And it happened, when all the nation had completely crossed over the Jordan, Jehovah spoke to Joshua, saying, “Take twelve men for you out of the people, one man of each tribe. And charge them, saying, ‘Take twelve stones from this place, from the middle of the Jordan, from the place where the feet of the priests were fixed. And you shall carry them over with you and lay them down in the lodging place which you stay in it tonight.'” And Joshua called to the twelve men whom he had readied from the sons of Israel, one man out of each tribe.
And Joshua said to them, “Cross over before the ark of Jehovah your God to the middle of the Jordan, and each man of you lift up one stone on his shoulder, according to the number of the tribes of the sons of Israel, that this shall be a sign among you, when your children ask hereafter, saying, ‘What are these stones to you?’ You shall say to them, ‘Because the waters of the Jordan were cut off before the ark of the covenant of Jehovah, as it crossed over into the Jordan, the waters of the Jordan were cut off.’ And these stones are for a memorial to the sons of Israel all the days.”
The placing of these stones of memorial was for the continual reminder of the wonders which God had done among His people so far. There is much good in meditating upon that which God has done in order to help us remain walking in wisdom and obedience regarding that which God continues to do. Not that we measure where we now stand by where we have once been, and so deceive ourselves; but rather that by seeing His works for what they truly are according to His word, we may continue striving toward the greater glory, of which and to which those wonders were meant to inform us and point us.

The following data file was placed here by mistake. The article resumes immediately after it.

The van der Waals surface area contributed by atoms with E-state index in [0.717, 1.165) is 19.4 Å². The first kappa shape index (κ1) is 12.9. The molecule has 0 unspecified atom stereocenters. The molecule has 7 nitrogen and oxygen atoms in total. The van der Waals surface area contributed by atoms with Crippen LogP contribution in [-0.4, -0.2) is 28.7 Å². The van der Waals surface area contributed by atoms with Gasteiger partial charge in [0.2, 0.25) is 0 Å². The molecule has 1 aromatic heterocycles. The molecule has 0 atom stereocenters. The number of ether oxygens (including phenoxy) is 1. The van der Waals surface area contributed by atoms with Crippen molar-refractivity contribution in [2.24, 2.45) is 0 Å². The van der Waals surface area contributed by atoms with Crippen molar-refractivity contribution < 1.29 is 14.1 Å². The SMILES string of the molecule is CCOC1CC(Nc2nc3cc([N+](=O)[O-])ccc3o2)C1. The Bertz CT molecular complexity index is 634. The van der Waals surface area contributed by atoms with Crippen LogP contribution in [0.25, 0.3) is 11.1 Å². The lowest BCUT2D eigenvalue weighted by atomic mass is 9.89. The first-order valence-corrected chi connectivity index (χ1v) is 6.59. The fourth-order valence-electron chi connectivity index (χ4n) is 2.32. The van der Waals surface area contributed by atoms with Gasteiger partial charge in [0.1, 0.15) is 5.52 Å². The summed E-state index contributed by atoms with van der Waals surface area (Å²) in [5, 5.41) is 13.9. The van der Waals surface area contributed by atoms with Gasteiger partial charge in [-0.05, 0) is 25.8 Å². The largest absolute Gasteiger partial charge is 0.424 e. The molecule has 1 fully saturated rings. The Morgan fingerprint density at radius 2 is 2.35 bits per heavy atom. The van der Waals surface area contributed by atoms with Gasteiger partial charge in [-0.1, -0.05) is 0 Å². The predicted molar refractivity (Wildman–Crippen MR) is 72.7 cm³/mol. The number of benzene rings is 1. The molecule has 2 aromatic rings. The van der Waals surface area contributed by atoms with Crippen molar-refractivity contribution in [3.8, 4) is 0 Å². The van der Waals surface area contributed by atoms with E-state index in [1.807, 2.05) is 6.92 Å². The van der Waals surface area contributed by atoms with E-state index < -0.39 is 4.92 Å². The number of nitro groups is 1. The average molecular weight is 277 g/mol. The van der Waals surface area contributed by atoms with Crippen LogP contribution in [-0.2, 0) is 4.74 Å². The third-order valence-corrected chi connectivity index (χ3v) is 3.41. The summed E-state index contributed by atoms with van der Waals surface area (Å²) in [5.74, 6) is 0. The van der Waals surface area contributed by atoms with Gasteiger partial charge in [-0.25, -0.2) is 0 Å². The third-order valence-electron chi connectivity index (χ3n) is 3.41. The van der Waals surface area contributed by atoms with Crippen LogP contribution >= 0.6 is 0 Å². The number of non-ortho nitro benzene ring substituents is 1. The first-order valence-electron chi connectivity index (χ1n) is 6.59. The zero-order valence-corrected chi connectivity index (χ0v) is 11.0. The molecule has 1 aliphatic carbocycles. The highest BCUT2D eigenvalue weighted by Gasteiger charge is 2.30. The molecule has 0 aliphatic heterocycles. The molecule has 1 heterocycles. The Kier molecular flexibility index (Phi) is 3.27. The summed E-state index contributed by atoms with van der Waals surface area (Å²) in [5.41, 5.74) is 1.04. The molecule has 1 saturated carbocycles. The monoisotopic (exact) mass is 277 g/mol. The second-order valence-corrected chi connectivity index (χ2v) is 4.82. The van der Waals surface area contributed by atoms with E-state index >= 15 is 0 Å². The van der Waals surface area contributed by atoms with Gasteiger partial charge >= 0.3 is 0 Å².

It is a sad reality in our day that many who have at one time seen the hand of God truly move did not consider and meditate on what He was truly intending to accomplish; and have since fallen into all kinds of foolishness, even specifically denying the very things which God was calling them to walk in. Many who once saw the need for the people of God to repent and weep for their idolatry and worldliness are now found saying that all is well; many who once walked in a humble submission to the Holy Spirit have become puffed up in the carnal “wisdom” of man’s various doctrines; many whom God was calling away from the spiritual falsehood of man’s “church” have since settled back in; many who for a time experienced true freedom by God’s power from the former lusts of the flesh have since become consumed in them again; many who were becoming bold and fearless in prayer and in the declaration of the gospel for lost souls have shrunk back and become impotent; and the list could go on. These are the fruits of a once zealous people who have conceded to the will of the enemy to fall back into the world from which they had once been turning.
But the Apostle Paul spoke of the results of life in the Spirit amidst all adversity:
Nay, in all these things we are more than conquerors through Him that loved us. For I am persuaded, that neither death, nor life, nor angels, nor principalities, nor powers, nor things present, nor things to come, nor height, nor depth, nor any other creature, shall be able to separate us from the love of God, which is in Christ Jesus our Lord.
The only thing missing in Paul’s list is former things. It is clear enough that “things present” and “things to come” cannot separate those who walk in the Spirit from the love of God; however, those who fall away from that walk are those returning to the former things, even as those who fell in the wilderness, and one of whom we read later (Joshua 7).
What these stones of memorial speak to us may be summed up in these two statements: on the one hand they promise, “the One having begun a good work in you will finish it until the day of Jesus Christ;” but on the other hand they also warn the one looking back toward Sodom and Egypt with a coveting heart, “Remember Lot’s wife.”